What’s in a cover?

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There are two answers to this question: To intrigue you so that you pick up the magazine and buy it, or to make a statement about what’s important in this country.

I’ve learned that if we put a bird on the cover, or a tiny house, or a tramping track, it’s much more appealing to buyers than if we feature a social issue, such as climate change, ocean pollution, or P addiction. But we would be neglecting our mandate not to feature the human world as well our wildlife.

We thought about putting a tree on the cover: an awe-inspiring, thousand-year-old forest giant. We thought about putting a historic bach on the cover: something that speaks of idyllic childhood summers and simpler lives. But the most important challenge facing New Zealand right now is a virus, and how we build our defences to it.

As I write this, COVID-19 has killed 2.4 million people around the world. Some scientists now believe SARS-CoV-2 won’t ever be eradicated, but that humanity will build enough immunity to the virus that it will circulate harmlessly among us—like the four coronaviruses that cause common colds.

The question is how many people will die, or become permanently harmed, before that happens. How much will it alter our economy, our relationship with our neighbours in the Pacific, our lives and environment?

This is a challenge we’ve faced before, points out Dave Hansford on page 40. New Zealand experienced polio epidemics about once a decade throughout the 20th century, until the polio vaccine ended them. As with COVID-19, most people who caught polio were asymptomatic; a small number required help breathing with a ventilator, and some found themselves permanently paralysed or had lifelong health issues as a result.

Our victory had a price: polio vaccines were poorly tested, and bad batches harmed innocent people. While vaccine development has improved immensely, public trust has not recovered.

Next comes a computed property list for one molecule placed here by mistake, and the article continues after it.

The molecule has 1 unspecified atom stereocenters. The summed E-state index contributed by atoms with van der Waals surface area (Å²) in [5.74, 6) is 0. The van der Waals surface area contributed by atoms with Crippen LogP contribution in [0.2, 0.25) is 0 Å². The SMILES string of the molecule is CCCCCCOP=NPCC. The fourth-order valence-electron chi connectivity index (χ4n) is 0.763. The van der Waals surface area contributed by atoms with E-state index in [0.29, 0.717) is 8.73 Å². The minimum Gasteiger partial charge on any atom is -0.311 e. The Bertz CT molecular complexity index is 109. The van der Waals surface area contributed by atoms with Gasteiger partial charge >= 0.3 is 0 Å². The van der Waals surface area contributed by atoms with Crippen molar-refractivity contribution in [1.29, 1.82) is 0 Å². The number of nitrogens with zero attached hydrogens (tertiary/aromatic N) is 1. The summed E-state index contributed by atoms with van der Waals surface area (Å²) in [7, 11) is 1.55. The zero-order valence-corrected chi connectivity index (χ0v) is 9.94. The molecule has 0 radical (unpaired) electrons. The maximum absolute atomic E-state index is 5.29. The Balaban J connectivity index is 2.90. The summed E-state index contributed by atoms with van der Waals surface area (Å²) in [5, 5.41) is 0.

Vaccination is one of the most important technologies humans have developed. A recent study found that 37 million deaths were prevented between 2000 and 2019 by vaccinations. Those lives saved were estimated to be mostly those of children under the age of five, and particularly from measles.

Yet New Zealand has never attained the World Health Organization’s measles vaccination coverage target of 95 per cent—the level required to achieve herd immunity from measles. This has had devastating consequences. In August 2019, a person infected with measles travelled from Auckland to Samoa, causing an outbreak of the disease; 5707 people were infected, and 83 died. The majority of deaths were children aged under four.

Which is worse: not having a treatment for a disease, or having a treatment and failing to use it?

Dangerous public doubt swirls around this technology, and more now than existed half a century ago. The COVID-19 vaccines enter a world filled with suspicion.

In this issue we’ve attempted to address some of the things you may be wondering about them: how they were tested, how they work, what their limitations are and what they might achieve. The answers to these questions may be some of the most important messages our mercifully isolated society needs to hear.

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